As a project leader you have to take control of your internal world and thoughts so that they can influence your outer reality in a way that serves you and your team. The key is to foster a positive and empowering mindset, being aware of how you respond to situations and taking action without hesitation or self-doubt. A positive and empowering mindset is one where you clearly see situations the way they are; the positives along with the negatives. Instead of reacting emotionally to the negative aspects and letting them control you, you carefully assess the situation and consciously decide how to respond.
Let’s examine what some of these empowering beliefs look like.
As a project leadership coach I come across many project managers who feel that they are not good enough. They fear that they will be “found out” and that they will be fired because of incompetence. But in most cases these project managers are judging themselves unfairly – probably because of past events or because of the negativity bias that we all have. The feeling of inadequacy isn’t rooted in incompetence. It’s linked to an underlying lack of self-esteem.
In order to act, behave and be perceived as a leader, you first have to believe in yourself. You will not come across as trustworthy, impactful and inspiring if you do not have a strong regard for yourself. You have to feel that you are worthy of achieving the things that you dream of, and you have to have absolute faith that as long as you take the necessary action, then you can be every bit as successful as everybody else. It is this undeniable belief in yourself and being willing to back yourself all the way that fuels your motivation and moves you to action. This belief in yourself is not about being arrogant, putting yourself above the team or compromising collaboration. It simply means that you feel love and compassion for yourself and that you feel worthy of being a leader. Feel this worth in every cell of your body and don’t leave the house in the morning until you feel a warm glow inside of you.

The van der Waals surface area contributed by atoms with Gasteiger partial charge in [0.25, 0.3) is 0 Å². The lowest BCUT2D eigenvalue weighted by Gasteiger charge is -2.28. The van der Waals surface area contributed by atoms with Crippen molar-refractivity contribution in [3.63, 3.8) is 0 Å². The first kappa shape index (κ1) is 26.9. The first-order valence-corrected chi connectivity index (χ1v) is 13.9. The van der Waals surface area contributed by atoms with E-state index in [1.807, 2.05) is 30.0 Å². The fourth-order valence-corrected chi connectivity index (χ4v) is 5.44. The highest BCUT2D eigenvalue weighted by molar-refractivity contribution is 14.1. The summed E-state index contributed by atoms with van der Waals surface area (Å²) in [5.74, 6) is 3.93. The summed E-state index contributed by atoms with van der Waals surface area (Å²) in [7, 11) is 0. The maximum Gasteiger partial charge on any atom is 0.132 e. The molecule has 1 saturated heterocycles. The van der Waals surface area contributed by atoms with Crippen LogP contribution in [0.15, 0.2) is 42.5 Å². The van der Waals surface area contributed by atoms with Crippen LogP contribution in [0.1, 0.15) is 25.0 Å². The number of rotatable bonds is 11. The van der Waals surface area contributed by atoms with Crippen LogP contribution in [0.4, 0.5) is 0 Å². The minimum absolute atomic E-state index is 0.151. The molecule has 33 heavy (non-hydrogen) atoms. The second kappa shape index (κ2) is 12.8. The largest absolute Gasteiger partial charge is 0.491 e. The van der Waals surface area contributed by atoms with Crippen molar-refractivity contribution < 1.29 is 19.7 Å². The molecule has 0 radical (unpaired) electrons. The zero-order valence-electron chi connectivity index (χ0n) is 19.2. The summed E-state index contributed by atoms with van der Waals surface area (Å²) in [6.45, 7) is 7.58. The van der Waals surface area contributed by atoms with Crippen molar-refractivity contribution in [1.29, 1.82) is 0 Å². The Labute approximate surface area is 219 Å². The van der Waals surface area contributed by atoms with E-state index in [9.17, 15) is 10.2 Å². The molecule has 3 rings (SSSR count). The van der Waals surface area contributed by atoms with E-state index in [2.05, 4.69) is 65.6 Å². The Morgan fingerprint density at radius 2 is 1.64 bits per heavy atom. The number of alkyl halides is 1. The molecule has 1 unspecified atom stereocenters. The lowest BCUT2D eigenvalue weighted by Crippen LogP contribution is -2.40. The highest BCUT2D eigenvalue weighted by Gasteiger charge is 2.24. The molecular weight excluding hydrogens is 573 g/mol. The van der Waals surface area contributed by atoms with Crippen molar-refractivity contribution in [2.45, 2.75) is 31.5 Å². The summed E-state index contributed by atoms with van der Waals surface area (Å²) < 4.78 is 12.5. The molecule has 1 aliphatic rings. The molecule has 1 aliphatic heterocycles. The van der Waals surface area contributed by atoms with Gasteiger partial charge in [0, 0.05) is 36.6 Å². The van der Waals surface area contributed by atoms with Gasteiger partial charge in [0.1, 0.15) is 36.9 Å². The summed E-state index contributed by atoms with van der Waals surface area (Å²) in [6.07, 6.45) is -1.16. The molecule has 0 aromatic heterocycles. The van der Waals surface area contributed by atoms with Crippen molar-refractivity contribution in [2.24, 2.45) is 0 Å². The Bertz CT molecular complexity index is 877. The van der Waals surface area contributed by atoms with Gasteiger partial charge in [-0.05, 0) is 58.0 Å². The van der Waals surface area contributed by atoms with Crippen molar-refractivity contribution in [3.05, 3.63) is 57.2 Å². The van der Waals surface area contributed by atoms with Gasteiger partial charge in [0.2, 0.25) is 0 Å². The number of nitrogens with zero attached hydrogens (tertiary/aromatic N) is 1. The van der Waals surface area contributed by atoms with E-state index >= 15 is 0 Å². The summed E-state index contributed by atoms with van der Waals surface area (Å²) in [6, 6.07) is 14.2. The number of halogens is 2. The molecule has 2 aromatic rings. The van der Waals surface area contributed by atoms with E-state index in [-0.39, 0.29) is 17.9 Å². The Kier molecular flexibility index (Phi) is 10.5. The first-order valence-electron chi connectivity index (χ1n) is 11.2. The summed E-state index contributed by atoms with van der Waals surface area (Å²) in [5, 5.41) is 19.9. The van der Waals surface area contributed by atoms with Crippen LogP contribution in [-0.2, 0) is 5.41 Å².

I choose my responses
One of the most empowering beliefs you can adopt is to know that you are in control of your responses and that you always have a choice. You may not have control over the things that happen to you, but you can control the meaning you assign to external events and how you respond to them. This is a very powerful and mature belief system because it means that you take full responsibility for your actions without having to deflect blame onto others. Essentially, this is about responding to situations rather than reacting to them. There is a subtle but important difference between the two.
Reacting is an unconscious process where you experience and react to an emotional trigger without thinking twice about it. This could happen, for instance, if you always get angry when a team member delivers their work late – or if you get stressed whenever your client asks you to incorporate a new change request.
Responding, on the other hand, is a conscious process that involves noticing how you feel and then deciding how you want to behave. Instead of showing your anger to a team member, count to 10 and choose the most appropriate response so that you don’t default to your automatic reaction. You could for instance explain to the team member how you feel and what the impact is when work is delivered late. You can then work with them to ensure that it doesn’t happen again. Likewise, if you work in a very busy, competitive and reactive environment, you can either see this as a reason to get stressed and feel that you have to emulate that behaviour, or instead you can define your own way of working based on what you know will be best for you and your team.
As an emotionally intelligent leader you have to take responsibility for your emotions and the impact they have on your surroundings. When you manage your impulses and consciously choose your responses, not only do you set a good example, you also create a safe environment for your team to freely communicate and express their views.
I have faith that the right things will come to me as a result of my actions
Part of having a positive and empowering mindset is to trust that as long as you do what can reasonably be expected of you, then the right things will happen. There is no need to worry unnecessarily that things might not work out or to imagine what failure looks like. In fact, focusing too much on the things that you don’t want is likely to derail you because you attract the things that you focus on. This relates back to the filter between your unconscious and your conscious mind. It is your beliefs that determine your reality. If you believe you will fail, chances are that you will. Your only concern should be to take constructive action towards your project leadership goals, stay focused and have faith that the right things will happen as a result. If you encounter a risk, by all means mitigate it, but then let go of it. Spending time worrying about the things you cannot control is lost energy. Empower yourself by being proactive and by focusing on the right strategy and trust that success will follow.
I see the opportunity in every situation